Lewinsky said an important tool that helped her reclaim her voice and narrative was understanding that healing is not a linear journey. She said that going public was a necessary step for reclaiming her story and confronting her past.

“I think one of the biggest things I had to overcome in order to get to the place where I did to write that essay was to realize that, when I came out of graduate school and I worked, I had been trying to run away from what had happened to me and from who I was — and that ultimately, I was going to have to integrate everything that happened to me and who I was in order to move forward,” Lewinsky said.

Lewinsky said the support she received from family was another important resource for healing because she was prohibited from talking to friends for much of the investigation into the scandal. Her advice for others is to cultivate strong support networks.

“In a way, we live in this weird world where you now need to prepare a little bit for this idea of something happening, and where you’re preparing is in investing in your relationships because it’s the people who will keep you more to your true self that will help you stay,” Lewinsky said.

Kearns also asked Lewinsky to share how humor helped her heal. Lewinsky credited the physiological benefits of humor but also mentioned how humor helped her better connect with others.

“[Humor] just broke the tension,” Lewinsky said. “So, in that way, I think I also used it for many years of needing to make people feel comfortable and trying to help people over a speed bump because I’m very real, and I like real interactions.”

Have things changed?

Welch-Moore brought the conversation back to the present and asked Lewinsky whether the scandal would have gone down differently today given progressive shifts in societal attitudes and advancements in technology.

Referencing a post-Me Too world, Lewinsky discussed how power dynamics are now being considered in the conversation regarding consent. She views this as a positive development, framing it through her own experience.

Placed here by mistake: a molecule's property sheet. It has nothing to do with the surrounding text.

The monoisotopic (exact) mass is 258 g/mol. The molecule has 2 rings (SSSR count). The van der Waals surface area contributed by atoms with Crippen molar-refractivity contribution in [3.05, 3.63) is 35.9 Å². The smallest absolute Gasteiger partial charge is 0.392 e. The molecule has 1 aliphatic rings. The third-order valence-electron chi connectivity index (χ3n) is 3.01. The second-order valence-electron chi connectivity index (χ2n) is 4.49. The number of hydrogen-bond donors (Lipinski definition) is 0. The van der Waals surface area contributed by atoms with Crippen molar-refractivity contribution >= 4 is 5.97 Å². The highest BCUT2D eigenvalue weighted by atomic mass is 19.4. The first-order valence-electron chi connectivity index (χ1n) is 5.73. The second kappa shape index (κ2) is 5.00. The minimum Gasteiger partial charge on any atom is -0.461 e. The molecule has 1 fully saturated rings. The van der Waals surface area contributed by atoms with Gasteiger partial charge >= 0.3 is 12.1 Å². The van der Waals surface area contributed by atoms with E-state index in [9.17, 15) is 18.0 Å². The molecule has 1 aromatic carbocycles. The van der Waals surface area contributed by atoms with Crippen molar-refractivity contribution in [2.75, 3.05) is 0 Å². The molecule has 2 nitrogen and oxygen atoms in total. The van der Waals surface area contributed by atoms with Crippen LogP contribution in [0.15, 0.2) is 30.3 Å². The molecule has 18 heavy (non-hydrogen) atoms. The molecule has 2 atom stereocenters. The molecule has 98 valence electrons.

“I’m always really mindful of being clear that what happened was not sexual assault, and I wanted to be there,” Lewinsky said. “But, there’s so many layers to this with the power dynamics; it forces a broader definition in question around consent.”

On the flipside, Lewinsky said she believes the evolution of social media would have made things more difficult for her, given the virality and extensive reach of content today.

“I would have seen so many more horrible memes and jokes, and I think that would have impacted my self esteem too,” Lewinsky said.

Sophomore Ella Goldman said Wednesday’s talk gave her a positive impression of Lewinsky.

“I did not have an opinion coming into this,” Goldman said. “It made me think of her in a positive light that she was able to turn a traumatic experience into professional growth. I loved her talk about therapy and rewriting self-narratives.”

When asked about what’s next for her professional journey, Lewinsky referenced her production work with 20th Television. She said they have a show in the works that sheds light on a story similar to her own.

“A few years ago, we started the process of working with Amanda Knox, optioning her memoir and developing a limited dramatic scripted series on her experiences as another young woman who was thrust onto the global stage and torn apart,” Lewinsky said.

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About the Contributors
Shahbano Raza
Shahbano Raza, Staff Writer
Shahbano Raza (‘25) is majoring in political science in the College of Arts and Science. She has worked as a press aide on Capitol Hill and continues to be an avid follower of national, state and local politics. In her free time, she enjoys reading fiction and re-watching “Veep.” You can reach her at [email protected].
Julia Lvovsky
Julia Lvovsky, Staff Writer and Photographer
Julia Lvovsky ('27) is from Rockville, Md., and studies human and organizational development and philosophy in Peabody College. When not writing for The Hustler, you can find her going for walks, dancing and studying with friends. You can reach her at [email protected].
George Albu
George Albu, Staff Writer and Photographer
George Albu (‘27) is majoring in medicine, health and society in the College of Arts and Science. When not working for The Hustler, he enjoys taking long walks around campus, reading or watching video essays about anything and everything online. He can be reached at [email protected].